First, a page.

On another note, Designer Fabrics didn’t have any polyurethane laminate (PUL – waterproof, breathable, washable in hot water; often used for diapers, but good for general waterproofing and even making food-safe lunch bags and other containers). Fabricland has some, but it’s a bit pricy at $33/m. It seems people tend to order that online, so I might give online shopping a try.

To never need to be needed

I’m feeling a little under the weather at the moment. There will probably be a number of fuzzy days like this in the near future, but I get the feeling that this is not my normal state. If I reflect on who I was several years ago, I think that my normal state has been slowly, slowly moving towards the kind of foundation I described in “Starting from a small life“: self-care and close relationships. That’s there, most days, and so I’ve been starting to think of growing a little further outwards, becoming a bit more involved in the community. That’s why I’ve been thinking about what I can do to support friends. If I have energy and attention beyond what’s needed to improve our household’s quality of life to a reasonable point, I can look into helping and getting to know other people around me.

Fortunately, people around me tend to be geeks who don’t mind when I reach for awkwardly technical phrases like “explicitly negotiated communication protocols” (the phrase “talking about talking” doesn’t quite fit). I enjoy exploring questions, perspectives, and ideas. I tend to combine pessimistic planning with optimistic belief in people and a large dose of loving-kindness and acceptance. It’s not always easy – sometimes I catch myself wishing away the challenges that other people face – but I learn a lot.

Now that I’ve been reaching out to other people, more, I’ve started noticing this strange little quirk. I want to explore it in writing so that I can point to it and see it more clearly, and maybe I can learn from other people’s experiences along the way too.

2015-04-08e On keeping the bigger picture in mind -- index card #connecting #support #ego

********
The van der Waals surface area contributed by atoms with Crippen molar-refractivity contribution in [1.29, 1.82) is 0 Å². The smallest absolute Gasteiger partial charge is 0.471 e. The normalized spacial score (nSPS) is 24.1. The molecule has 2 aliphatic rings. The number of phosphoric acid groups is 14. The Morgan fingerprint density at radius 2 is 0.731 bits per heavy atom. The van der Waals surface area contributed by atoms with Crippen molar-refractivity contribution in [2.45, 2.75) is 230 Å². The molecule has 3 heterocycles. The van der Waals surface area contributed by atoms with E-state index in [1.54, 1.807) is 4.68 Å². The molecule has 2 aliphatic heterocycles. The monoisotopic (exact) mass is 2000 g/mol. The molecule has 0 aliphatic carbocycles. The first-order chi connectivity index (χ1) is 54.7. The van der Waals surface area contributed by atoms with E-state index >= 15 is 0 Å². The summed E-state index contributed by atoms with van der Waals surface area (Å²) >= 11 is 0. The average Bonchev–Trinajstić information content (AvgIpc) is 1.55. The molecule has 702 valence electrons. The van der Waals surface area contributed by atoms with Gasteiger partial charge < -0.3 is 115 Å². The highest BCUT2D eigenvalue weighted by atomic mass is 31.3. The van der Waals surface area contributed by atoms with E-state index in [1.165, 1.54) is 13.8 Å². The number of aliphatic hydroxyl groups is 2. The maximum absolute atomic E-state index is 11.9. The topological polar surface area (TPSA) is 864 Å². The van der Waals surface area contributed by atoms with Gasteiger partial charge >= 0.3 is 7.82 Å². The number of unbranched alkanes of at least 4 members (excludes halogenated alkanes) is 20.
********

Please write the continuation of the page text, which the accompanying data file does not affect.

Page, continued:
2015-04-08e On keeping the bigger picture in mind – index card #connecting #support #ego

Sometimes, after I’ve shared a reflection, I find myself hoping for an equally thoughtful response: another disclosure, another follow-up question, another exploration. I understand why part of me feels that way. It’s part curiosity, part (still!) that slight orientation towards recognition, towards knowing what things are useful.

But I can also see a freer part of me that thinks and reflects and shares without needing reciprocal gifts, and this is the part that I want to encourage in myself. This is the part that is indifferent to being needed, that celebrates when people have found their own stillness for reflection or their own strength to stand.

Even writing about this is something I might distrust a little. I might be writing this mostly for my understanding and long-term memory (having learned the hard way that private notes tend to disappear), but receiving a comment or an e-mail or a blog conversation feels good because of that moment of resonance with someone else.

Still – loving-kindness and acceptance, especially towards myself. It’s okay if I want that moment of shared humanity, that resonant thrum of thoughts in sync. And it’s also okay if I make it a gift, to let the people I want to support choose how much support and when and in what way.

To never need to be needed, but to share life out of generosity – I think that’s one of the freedoms I want to cultivate. Hmm…